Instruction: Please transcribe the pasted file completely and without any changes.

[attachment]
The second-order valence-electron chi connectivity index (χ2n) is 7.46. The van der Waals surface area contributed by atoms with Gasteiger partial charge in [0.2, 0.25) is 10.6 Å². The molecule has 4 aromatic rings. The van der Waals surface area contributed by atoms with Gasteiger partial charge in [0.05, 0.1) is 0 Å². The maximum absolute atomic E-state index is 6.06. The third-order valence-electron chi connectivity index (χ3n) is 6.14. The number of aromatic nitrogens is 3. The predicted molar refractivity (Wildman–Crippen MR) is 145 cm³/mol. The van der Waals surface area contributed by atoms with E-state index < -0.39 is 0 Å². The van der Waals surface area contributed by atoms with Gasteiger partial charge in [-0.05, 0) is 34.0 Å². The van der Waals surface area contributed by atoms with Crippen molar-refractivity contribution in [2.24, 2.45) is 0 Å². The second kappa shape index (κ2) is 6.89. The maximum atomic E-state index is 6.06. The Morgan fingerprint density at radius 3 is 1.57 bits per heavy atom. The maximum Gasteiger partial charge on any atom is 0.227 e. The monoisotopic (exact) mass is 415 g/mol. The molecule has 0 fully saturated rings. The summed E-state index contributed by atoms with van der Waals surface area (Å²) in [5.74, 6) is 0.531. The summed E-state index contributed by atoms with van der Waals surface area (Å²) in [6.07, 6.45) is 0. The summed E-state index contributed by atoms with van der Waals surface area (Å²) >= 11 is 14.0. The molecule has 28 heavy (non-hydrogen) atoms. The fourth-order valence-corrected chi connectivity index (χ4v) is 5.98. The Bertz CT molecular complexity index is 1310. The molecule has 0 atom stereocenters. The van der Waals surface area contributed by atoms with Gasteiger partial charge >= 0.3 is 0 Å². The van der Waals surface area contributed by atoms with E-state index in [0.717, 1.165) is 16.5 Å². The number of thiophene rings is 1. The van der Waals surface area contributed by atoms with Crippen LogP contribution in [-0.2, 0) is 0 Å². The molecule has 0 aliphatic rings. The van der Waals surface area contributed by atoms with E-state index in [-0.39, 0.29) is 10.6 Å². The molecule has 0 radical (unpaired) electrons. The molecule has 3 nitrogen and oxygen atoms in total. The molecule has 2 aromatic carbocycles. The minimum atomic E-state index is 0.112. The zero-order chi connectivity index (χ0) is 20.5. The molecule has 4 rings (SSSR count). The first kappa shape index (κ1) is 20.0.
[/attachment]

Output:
The second-order valence-electron chi connectivity index (χ2n) is 7.46. The van der Waals surface area contributed by atoms with Gasteiger partial charge in [0.2, 0.25) is 10.6 Å². The molecule has 4 aromatic rings. The van der Waals surface area contributed by atoms with Gasteiger partial charge in [0.05, 0.1) is 0 Å². The maximum absolute atomic E-state index is 6.06. The third-order valence-electron chi connectivity index (χ3n) is 6.14. The number of aromatic nitrogens is 3. The predicted molar refractivity (Wildman–Crippen MR) is 145 cm³/mol. The van der Waals surface area contributed by atoms with E-state index < -0.39 is 0 Å². The van der Waals surface area contributed by atoms with Gasteiger partial charge in [-0.05, 0) is 34.0 Å². The van der Waals surface area contributed by atoms with Crippen molar-refractivity contribution in [2.24, 2.45) is 0 Å². The second kappa shape index (κ2) is 6.89. The maximum atomic E-state index is 6.06. The Morgan fingerprint density at radius 3 is 1.57 bits per heavy atom. The maximum Gasteiger partial charge on any atom is 0.227 e. The monoisotopic (exact) mass is 415 g/mol. The molecule has 0 fully saturated rings. The summed E-state index contributed by atoms with van der Waals surface area (Å²) in [5.74, 6) is 0.531. The summed E-state index contributed by atoms with van der Waals surface area (Å²) in [6.07, 6.45) is 0. The summed E-state index contributed by atoms with van der Waals surface area (Å²) >= 11 is 14.0. The molecule has 28 heavy (non-hydrogen) atoms. The fourth-order valence-corrected chi connectivity index (χ4v) is 5.98. The Bertz CT molecular complexity index is 1310. The molecule has 0 atom stereocenters. The van der Waals surface area contributed by atoms with Gasteiger partial charge >= 0.3 is 0 Å². The van der Waals surface area contributed by atoms with E-state index in [0.717, 1.165) is 16.5 Å². The number of thiophene rings is 1. The van der Waals surface area contributed by atoms with Crippen LogP contribution in [-0.2, 0) is 0 Å². The molecule has 0 aliphatic rings. The van der Waals surface area contributed by atoms with E-state index in [-0.39, 0.29) is 10.6 Å². The molecule has 0 radical (unpaired) electrons. The molecule has 3 nitrogen and oxygen atoms in total. The molecule has 2 aromatic carbocycles. The minimum atomic E-state index is 0.112. The zero-order chi connectivity index (χ0) is 20.5. The molecule has 4 rings (SSSR count). The first kappa shape index (κ1) is 20.0.